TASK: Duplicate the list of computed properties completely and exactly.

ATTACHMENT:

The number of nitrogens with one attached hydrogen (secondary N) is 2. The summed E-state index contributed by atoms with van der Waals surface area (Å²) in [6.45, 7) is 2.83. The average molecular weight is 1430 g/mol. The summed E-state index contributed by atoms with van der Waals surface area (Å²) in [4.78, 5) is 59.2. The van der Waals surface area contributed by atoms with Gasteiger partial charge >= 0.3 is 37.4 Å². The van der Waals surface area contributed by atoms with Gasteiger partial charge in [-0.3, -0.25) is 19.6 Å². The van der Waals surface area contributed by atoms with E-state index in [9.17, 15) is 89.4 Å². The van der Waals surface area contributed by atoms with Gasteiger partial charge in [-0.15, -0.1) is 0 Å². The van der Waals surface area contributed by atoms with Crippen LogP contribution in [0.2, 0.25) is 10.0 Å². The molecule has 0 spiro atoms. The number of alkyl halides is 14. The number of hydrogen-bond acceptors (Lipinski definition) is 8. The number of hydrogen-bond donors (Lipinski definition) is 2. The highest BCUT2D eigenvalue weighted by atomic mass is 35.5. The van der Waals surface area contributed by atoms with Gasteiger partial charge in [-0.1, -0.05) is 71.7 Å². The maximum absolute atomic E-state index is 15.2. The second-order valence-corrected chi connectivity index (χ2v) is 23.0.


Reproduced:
The number of nitrogens with one attached hydrogen (secondary N) is 2. The summed E-state index contributed by atoms with van der Waals surface area (Å²) in [6.45, 7) is 2.83. The average molecular weight is 1430 g/mol. The summed E-state index contributed by atoms with van der Waals surface area (Å²) in [4.78, 5) is 59.2. The van der Waals surface area contributed by atoms with Gasteiger partial charge >= 0.3 is 37.4 Å². The van der Waals surface area contributed by atoms with Gasteiger partial charge in [-0.3, -0.25) is 19.6 Å². The van der Waals surface area contributed by atoms with E-state index in [9.17, 15) is 89.4 Å². The van der Waals surface area contributed by atoms with Gasteiger partial charge in [-0.15, -0.1) is 0 Å². The van der Waals surface area contributed by atoms with Crippen LogP contribution in [0.2, 0.25) is 10.0 Å². The molecule has 0 spiro atoms. The number of alkyl halides is 14. The number of hydrogen-bond acceptors (Lipinski definition) is 8. The number of hydrogen-bond donors (Lipinski definition) is 2. The highest BCUT2D eigenvalue weighted by atomic mass is 35.5. The van der Waals surface area contributed by atoms with Gasteiger partial charge in [-0.1, -0.05) is 71.7 Å². The maximum absolute atomic E-state index is 15.2. The second-order valence-corrected chi connectivity index (χ2v) is 23.0.